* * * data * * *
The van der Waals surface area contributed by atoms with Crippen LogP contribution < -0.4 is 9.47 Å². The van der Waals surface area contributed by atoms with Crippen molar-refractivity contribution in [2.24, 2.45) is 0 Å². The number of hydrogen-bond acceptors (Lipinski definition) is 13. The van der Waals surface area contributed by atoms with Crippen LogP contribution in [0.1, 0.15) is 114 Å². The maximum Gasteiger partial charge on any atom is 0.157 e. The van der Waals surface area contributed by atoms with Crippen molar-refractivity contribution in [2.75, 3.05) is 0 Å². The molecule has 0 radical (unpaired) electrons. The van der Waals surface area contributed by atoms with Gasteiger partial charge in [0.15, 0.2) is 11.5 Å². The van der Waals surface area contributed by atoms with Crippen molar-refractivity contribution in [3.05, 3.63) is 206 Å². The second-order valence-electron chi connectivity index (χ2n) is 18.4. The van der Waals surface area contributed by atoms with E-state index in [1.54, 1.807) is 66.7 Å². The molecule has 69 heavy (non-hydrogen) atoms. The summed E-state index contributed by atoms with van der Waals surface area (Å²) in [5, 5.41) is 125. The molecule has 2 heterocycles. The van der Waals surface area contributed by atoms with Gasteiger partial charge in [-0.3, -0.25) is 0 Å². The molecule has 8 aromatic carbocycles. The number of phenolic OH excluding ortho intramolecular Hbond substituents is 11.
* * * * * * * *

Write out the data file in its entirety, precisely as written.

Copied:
The van der Waals surface area contributed by atoms with Crippen LogP contribution < -0.4 is 9.47 Å². The van der Waals surface area contributed by atoms with Crippen molar-refractivity contribution in [2.24, 2.45) is 0 Å². The number of hydrogen-bond acceptors (Lipinski definition) is 13. The van der Waals surface area contributed by atoms with Crippen LogP contribution in [0.1, 0.15) is 114 Å². The maximum Gasteiger partial charge on any atom is 0.157 e. The van der Waals surface area contributed by atoms with Crippen molar-refractivity contribution in [2.75, 3.05) is 0 Å². The molecule has 0 radical (unpaired) electrons. The van der Waals surface area contributed by atoms with Gasteiger partial charge in [0.15, 0.2) is 11.5 Å². The van der Waals surface area contributed by atoms with Crippen molar-refractivity contribution in [3.05, 3.63) is 206 Å². The second-order valence-electron chi connectivity index (χ2n) is 18.4. The van der Waals surface area contributed by atoms with E-state index in [1.54, 1.807) is 66.7 Å². The molecule has 69 heavy (non-hydrogen) atoms. The summed E-state index contributed by atoms with van der Waals surface area (Å²) in [5, 5.41) is 125. The molecule has 2 heterocycles. The van der Waals surface area contributed by atoms with Gasteiger partial charge in [-0.3, -0.25) is 0 Å². The molecule has 8 aromatic carbocycles. The number of phenolic OH excluding ortho intramolecular Hbond substituents is 11.